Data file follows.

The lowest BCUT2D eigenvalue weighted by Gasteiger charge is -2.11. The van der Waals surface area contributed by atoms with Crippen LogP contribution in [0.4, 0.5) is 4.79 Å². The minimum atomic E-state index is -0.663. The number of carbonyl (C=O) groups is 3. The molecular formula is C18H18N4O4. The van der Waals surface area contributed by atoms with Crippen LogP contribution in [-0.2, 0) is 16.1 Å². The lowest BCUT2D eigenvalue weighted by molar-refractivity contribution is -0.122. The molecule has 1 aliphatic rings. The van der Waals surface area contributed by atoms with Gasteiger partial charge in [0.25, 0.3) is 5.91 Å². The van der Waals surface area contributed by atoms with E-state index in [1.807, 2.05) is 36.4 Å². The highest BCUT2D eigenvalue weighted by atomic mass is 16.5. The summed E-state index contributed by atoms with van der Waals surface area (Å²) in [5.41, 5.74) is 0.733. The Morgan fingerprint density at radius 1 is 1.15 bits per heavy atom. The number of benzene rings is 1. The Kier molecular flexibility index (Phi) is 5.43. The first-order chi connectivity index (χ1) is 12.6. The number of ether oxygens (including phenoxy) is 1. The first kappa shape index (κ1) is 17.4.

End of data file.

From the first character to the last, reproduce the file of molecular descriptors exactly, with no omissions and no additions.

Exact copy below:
The lowest BCUT2D eigenvalue weighted by Gasteiger charge is -2.11. The van der Waals surface area contributed by atoms with Crippen LogP contribution in [0.4, 0.5) is 4.79 Å². The minimum atomic E-state index is -0.663. The number of carbonyl (C=O) groups is 3. The molecular formula is C18H18N4O4. The van der Waals surface area contributed by atoms with Crippen LogP contribution in [-0.2, 0) is 16.1 Å². The lowest BCUT2D eigenvalue weighted by molar-refractivity contribution is -0.122. The molecule has 1 aliphatic rings. The van der Waals surface area contributed by atoms with Gasteiger partial charge in [0.25, 0.3) is 5.91 Å². The van der Waals surface area contributed by atoms with E-state index in [1.807, 2.05) is 36.4 Å². The highest BCUT2D eigenvalue weighted by atomic mass is 16.5. The summed E-state index contributed by atoms with van der Waals surface area (Å²) in [5.41, 5.74) is 0.733. The Morgan fingerprint density at radius 1 is 1.15 bits per heavy atom. The number of benzene rings is 1. The Kier molecular flexibility index (Phi) is 5.43. The first-order chi connectivity index (χ1) is 12.6. The number of ether oxygens (including phenoxy) is 1. The first kappa shape index (κ1) is 17.4.